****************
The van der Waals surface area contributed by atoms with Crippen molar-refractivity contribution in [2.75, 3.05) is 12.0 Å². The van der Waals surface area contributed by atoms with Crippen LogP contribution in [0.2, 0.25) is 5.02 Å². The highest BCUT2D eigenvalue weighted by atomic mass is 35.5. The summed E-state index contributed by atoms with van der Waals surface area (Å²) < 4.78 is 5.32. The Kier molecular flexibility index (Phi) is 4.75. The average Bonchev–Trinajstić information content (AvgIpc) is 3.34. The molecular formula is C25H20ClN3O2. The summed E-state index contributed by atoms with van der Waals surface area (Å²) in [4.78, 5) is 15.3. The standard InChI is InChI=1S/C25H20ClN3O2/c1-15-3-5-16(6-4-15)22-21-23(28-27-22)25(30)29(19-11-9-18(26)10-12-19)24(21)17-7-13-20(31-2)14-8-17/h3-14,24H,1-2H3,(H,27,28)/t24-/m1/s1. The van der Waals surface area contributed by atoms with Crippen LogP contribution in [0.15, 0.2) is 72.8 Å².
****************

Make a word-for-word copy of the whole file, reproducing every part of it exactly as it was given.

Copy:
The van der Waals surface area contributed by atoms with Crippen molar-refractivity contribution in [2.75, 3.05) is 12.0 Å². The van der Waals surface area contributed by atoms with Crippen LogP contribution in [0.2, 0.25) is 5.02 Å². The highest BCUT2D eigenvalue weighted by atomic mass is 35.5. The summed E-state index contributed by atoms with van der Waals surface area (Å²) < 4.78 is 5.32. The Kier molecular flexibility index (Phi) is 4.75. The average Bonchev–Trinajstić information content (AvgIpc) is 3.34. The molecular formula is C25H20ClN3O2. The summed E-state index contributed by atoms with van der Waals surface area (Å²) in [4.78, 5) is 15.3. The standard InChI is InChI=1S/C25H20ClN3O2/c1-15-3-5-16(6-4-15)22-21-23(28-27-22)25(30)29(19-11-9-18(26)10-12-19)24(21)17-7-13-20(31-2)14-8-17/h3-14,24H,1-2H3,(H,27,28)/t24-/m1/s1. The van der Waals surface area contributed by atoms with Crippen LogP contribution in [0.15, 0.2) is 72.8 Å².